The Madcap Moviemaker

When the DVD starts, so does the laughter. Anastasios Makedon must have watched this, his first film, a million times, but every time he sees himself playing himself in this screwball comedy of house-hunting errors, it cracks him up.

“This came out much better than I expected,” he chuckles. “Every single thing in the film is true, and everything is drawn from my experiences as an Astoria real estate broker.”

OK, there may be a bit of an exaggeration or embellishment here and there, so if you don’t take him literally, take him seriously while you’re giggling and guffawing through the two episodes of “The Affordable Apartment.”

But first lets get the credits right. Don’t call him Anastasios. “People always ask me what kind of a name that is,” he says. “And I tell them, ‘It’s Greek to me, too. Just call me Taso.'”


Photo by Nancy A. Ruhling
Taso can see all the way to Hollywood through his shades.

Ha, ha, ha! Hee, hee, hee! Get it? Greek to me? Taso is nearly rolling on the floor he’s so pleased with this perpetual pun.

Taso, the owner/broker of the real estate firm Astoria Apartments and the movie-production company Maximum Exposure Films, spent five months and – don’t tell his wife — please! – somewhere south of a million of his own money to write and executive produce “The Apartment From Hell” and “The Toilet of Tomorrow.” He’s anything but a big shot, but for the big shoot, in his quest for the best reviews, he hired an Emmy-winning director, a professional crew from CBS and a cast that includes the Greek comedian Basile, who, as Taso’s sidekick, becomes the butt of the best jokes. (To see the trailers, go to

Soon, Taso hopes he won’t be laughing alone. The 30-minute films, which he wants to turn into a full-length movie as well as a TV sitcom, are making their debut at the Queens International Film Festival ( on Nov. 14 and have been submitted to a number of other festivals, including Sundance.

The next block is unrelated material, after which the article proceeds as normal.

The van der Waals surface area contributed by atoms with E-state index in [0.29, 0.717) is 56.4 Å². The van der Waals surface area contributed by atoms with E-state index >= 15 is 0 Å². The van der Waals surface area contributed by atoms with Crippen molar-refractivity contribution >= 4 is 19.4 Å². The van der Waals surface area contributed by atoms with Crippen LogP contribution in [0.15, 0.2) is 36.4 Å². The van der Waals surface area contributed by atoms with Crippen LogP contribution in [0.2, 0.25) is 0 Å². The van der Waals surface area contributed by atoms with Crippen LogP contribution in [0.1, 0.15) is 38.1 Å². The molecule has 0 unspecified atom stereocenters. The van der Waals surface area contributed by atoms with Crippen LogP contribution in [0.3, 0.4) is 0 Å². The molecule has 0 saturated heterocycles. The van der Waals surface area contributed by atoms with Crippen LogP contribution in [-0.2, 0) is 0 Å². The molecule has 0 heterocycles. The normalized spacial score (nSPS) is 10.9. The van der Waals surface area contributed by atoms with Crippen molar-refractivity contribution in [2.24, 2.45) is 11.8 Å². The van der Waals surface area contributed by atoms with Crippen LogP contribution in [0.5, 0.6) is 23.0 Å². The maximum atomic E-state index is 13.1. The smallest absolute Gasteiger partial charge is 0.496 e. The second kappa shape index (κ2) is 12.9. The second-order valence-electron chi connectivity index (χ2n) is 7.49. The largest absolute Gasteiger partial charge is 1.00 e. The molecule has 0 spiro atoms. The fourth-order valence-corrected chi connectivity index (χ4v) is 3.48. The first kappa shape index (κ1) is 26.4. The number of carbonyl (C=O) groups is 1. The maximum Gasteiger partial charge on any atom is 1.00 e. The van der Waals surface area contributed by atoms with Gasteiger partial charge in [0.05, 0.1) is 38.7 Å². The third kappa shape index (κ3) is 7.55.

It’s not such a far-fetched dream. Taso used to be the CFO of a division of Vivendi Universal before it was sold and became NBC Universal. “I got very close to optioning a comedy to Miramax that was ‘My Big Fat Greek Wedding’ meets Donald Trump’s ‘Apprentice,'” he says. “I also sent the script for a drama to Mel Gibson, but in the end, neither deal worked out. I was told that the best way to get noticed was to make the films, so this is what I have done.”

Instead of looking for another job in corporate America, he fell back on real estate because he figured a flexible schedule would give him time to work on his films. He has had a broker’s license since 1984, when he sold houses while going to college, and he opened Astoria Apartments in 2005.

It wasn’t a fluke that he started a new life; he wasn’t named Anastasios – in Greek it means “to be resurrected” – for nothing. “The doctor told my mother I was stillborn,” he says. “I was put in a coffin and saved when a nurse noticed me twitching. So I literally rose from the dead.”

In “The Apartment From Hell” and “The Toilet of Tomorrow,” which were filmed in Astoria and in his office, a flashy fortysomething Greek real estate agent and playboy named Taso and played by Taso has hilarious adventures with looney landlords and wacky tenants.

“The character Taso is, of course, based on me,” Taso says proudly. “I’m not a womanizer, but I decided to make him one because these basically are chick flicks. I wanted to also appeal to a male audience, and the screen Taso is every guy’s fantasy, including mine. Besides which, I had a lot of fun playing him.”

On and off screen, Taso is a charmer whose Greek-god good looks would win him a place in the Parthenon if not in a runway-model’s bed.

Photo by Nancy A. Ruhling
Taso makes a larger-than-life impression in real and reel life.

To make the funny films was no laughing matter. During the dozen days of filming, Taso tore apart his shiny-new silver BMW and ripped its front fender off for the cameras. He allowed himself to be chased by a knife-wielding maniac and scared to death by Bruce the Brute, a killer Doberman pincher.

Taso has been a fixture in Astoria for decades. He came to this country from Athens, at age 4, and his family eventually ended up in Astoria, a Greek enclave.

Taso has a good feeling about his two films. Ever since he was blessed by the Greek patriarch, Bartholomew, on the pope’s 2004 visit to the New York Metropolitan Museum of Art, things have been going his way. “The blessing brings eternal good luck and good health,” he says.

As for the real estate gig, Taso and his cinematic twin have no intention of giving it up.
The moviemaker is interrupted when a young woman walks into the office looking for an apartment. She wants room for four – herself, two cats and a small dog. Taso, sensing a good plot line, flashes an Oscar-winning grin.

“I’m getting tons of great material from landlords and tenants,” he says as she innocently fills out paperwork. “Another short Odyssey is about to begin.”

Nancy A. Ruhling may be reached at

Copyright 2009 by Nancy A. Ruhling